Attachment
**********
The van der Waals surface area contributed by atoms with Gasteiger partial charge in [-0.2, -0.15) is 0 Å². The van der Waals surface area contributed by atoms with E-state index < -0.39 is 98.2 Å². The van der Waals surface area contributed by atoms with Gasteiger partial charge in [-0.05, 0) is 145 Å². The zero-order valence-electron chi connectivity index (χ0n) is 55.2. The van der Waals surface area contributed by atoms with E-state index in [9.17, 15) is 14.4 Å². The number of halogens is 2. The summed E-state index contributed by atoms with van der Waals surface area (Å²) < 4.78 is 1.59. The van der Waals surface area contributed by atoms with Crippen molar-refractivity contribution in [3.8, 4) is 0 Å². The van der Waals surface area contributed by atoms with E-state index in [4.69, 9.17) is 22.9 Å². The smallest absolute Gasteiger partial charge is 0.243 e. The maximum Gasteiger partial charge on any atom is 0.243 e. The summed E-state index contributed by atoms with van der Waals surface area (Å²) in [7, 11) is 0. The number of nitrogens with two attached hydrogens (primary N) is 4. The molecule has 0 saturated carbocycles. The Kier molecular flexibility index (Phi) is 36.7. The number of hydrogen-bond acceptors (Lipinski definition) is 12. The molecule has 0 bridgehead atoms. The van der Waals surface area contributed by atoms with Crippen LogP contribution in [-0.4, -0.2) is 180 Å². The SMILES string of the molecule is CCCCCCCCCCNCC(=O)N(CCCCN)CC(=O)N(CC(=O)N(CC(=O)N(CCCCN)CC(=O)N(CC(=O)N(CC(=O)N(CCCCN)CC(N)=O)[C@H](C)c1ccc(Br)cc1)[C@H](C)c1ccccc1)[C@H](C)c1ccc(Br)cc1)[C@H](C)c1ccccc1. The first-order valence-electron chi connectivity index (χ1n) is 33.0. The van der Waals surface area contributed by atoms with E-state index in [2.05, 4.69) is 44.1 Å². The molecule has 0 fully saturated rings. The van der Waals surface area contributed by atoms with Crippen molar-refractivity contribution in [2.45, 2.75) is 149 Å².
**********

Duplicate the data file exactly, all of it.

The van der Waals surface area contributed by atoms with Gasteiger partial charge in [-0.2, -0.15) is 0 Å². The van der Waals surface area contributed by atoms with E-state index < -0.39 is 98.2 Å². The van der Waals surface area contributed by atoms with Gasteiger partial charge in [-0.05, 0) is 145 Å². The zero-order valence-electron chi connectivity index (χ0n) is 55.2. The van der Waals surface area contributed by atoms with E-state index in [9.17, 15) is 14.4 Å². The number of halogens is 2. The summed E-state index contributed by atoms with van der Waals surface area (Å²) < 4.78 is 1.59. The van der Waals surface area contributed by atoms with Crippen molar-refractivity contribution in [3.8, 4) is 0 Å². The van der Waals surface area contributed by atoms with E-state index in [4.69, 9.17) is 22.9 Å². The smallest absolute Gasteiger partial charge is 0.243 e. The maximum Gasteiger partial charge on any atom is 0.243 e. The summed E-state index contributed by atoms with van der Waals surface area (Å²) in [7, 11) is 0. The number of nitrogens with two attached hydrogens (primary N) is 4. The molecule has 0 saturated carbocycles. The Kier molecular flexibility index (Phi) is 36.7. The number of hydrogen-bond acceptors (Lipinski definition) is 12. The molecule has 0 bridgehead atoms. The van der Waals surface area contributed by atoms with Crippen LogP contribution in [-0.4, -0.2) is 180 Å². The SMILES string of the molecule is CCCCCCCCCCNCC(=O)N(CCCCN)CC(=O)N(CC(=O)N(CC(=O)N(CCCCN)CC(=O)N(CC(=O)N(CC(=O)N(CCCCN)CC(N)=O)[C@H](C)c1ccc(Br)cc1)[C@H](C)c1ccccc1)[C@H](C)c1ccc(Br)cc1)[C@H](C)c1ccccc1. The first-order valence-electron chi connectivity index (χ1n) is 33.0. The van der Waals surface area contributed by atoms with E-state index in [2.05, 4.69) is 44.1 Å². The molecule has 0 fully saturated rings. The van der Waals surface area contributed by atoms with Crippen molar-refractivity contribution in [2.45, 2.75) is 149 Å².